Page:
It seemed right that, after half a century of hard work and sacrifce, Judge Sharp should have years of pleasure and enjoyment ahead of her. She looked forward to having time to travel, to indulge her thwarted interest in cooking, to relax for the first time in her life without the pressure of an all-consuming job. But her later years were to be filled with misfortune and tragedy on an epic scale.
She did have an opportunity to do some foreign traveling with Judge Bobbitt during the first few years after her retirement. With various groups, they visited England and Scotland, Scandinavia, Greece, and the Canadian Rockies and enjoyed themselves immensely despite some physical challenges. After their first trip, five weeks in the United Kingdom, Judge Sharp told one correspondent that her only regret was that she could not have gone sooner. Among other things, “It brought the realization that my increasing deafiness is a real handicap, and something of a hazard, to travel.”1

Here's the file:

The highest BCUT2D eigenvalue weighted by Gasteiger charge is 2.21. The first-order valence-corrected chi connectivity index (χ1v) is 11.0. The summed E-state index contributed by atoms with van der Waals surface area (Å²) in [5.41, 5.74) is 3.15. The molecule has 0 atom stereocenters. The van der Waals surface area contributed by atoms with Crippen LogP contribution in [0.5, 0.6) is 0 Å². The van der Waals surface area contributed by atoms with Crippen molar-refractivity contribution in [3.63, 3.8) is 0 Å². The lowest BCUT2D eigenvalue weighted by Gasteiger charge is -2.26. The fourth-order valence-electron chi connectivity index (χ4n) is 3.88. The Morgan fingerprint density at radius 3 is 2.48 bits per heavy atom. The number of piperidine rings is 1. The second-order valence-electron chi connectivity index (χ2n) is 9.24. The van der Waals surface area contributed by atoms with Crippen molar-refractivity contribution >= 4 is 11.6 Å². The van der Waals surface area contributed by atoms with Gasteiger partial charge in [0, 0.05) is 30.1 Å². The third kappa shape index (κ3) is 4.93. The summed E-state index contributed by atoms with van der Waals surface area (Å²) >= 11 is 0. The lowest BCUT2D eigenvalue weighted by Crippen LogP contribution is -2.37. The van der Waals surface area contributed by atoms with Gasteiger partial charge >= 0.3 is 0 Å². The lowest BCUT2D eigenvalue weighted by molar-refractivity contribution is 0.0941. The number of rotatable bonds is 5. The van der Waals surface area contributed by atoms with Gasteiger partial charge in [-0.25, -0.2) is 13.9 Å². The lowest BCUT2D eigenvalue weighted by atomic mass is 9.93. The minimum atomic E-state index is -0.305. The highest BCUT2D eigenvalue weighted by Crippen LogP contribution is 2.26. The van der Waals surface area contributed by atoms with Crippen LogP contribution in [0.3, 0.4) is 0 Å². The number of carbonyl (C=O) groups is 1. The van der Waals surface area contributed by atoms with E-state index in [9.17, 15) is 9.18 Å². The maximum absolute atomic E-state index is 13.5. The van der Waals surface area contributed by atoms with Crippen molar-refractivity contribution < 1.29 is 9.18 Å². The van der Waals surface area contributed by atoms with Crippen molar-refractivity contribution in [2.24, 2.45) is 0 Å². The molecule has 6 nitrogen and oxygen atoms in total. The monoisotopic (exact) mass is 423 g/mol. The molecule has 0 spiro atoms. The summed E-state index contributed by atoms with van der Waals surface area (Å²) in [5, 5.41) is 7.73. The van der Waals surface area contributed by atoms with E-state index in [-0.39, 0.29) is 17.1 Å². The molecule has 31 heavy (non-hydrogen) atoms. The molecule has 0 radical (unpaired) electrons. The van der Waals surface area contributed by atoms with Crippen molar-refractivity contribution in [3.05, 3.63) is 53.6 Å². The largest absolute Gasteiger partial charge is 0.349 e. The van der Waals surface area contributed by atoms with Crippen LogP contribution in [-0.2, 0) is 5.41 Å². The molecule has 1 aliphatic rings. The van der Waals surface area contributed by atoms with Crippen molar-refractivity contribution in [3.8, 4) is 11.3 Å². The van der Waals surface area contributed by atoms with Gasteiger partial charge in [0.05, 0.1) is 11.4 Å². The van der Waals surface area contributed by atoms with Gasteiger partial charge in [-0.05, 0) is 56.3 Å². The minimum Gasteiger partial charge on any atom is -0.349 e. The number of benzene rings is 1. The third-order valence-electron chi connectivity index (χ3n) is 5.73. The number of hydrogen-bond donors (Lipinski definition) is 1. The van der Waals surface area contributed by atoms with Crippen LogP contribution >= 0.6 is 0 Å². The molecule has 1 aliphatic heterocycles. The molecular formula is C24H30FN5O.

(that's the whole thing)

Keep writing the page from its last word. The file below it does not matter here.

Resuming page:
In Raleigh, she and Judge Bobbitt continued to go to the Justice Building every day, where the court provided them with makeshift office space. Judge Sharp described her routine in her new “chambers,” a seven-by-seventeenfoot cubbyhole that she had formerly used as an overflow file room: “It has no 'phone, no push buttons—only files, a desk, a chair, and my faithful old manual typewriter. With the permission of the present C.J. I'm a tenant-atwill in order to sort, evaluate, and dispose of the 'papers' I accumulated during the 17 years I was on the Court. I'm not making very satisfactory progress because I want to keep more 'stuff' than I have space to warehouse. I'm finding it very hard to 'throw my life away.'”2 She sorely missed having her faithful secretary, Virginia Lyon, to type her letters, in most of which she apologized for their unprofessional appearance.
She continued to be in contact with John Kesler by way of long phone calls and very occasional visits. In his eighties, he was acutely conscious that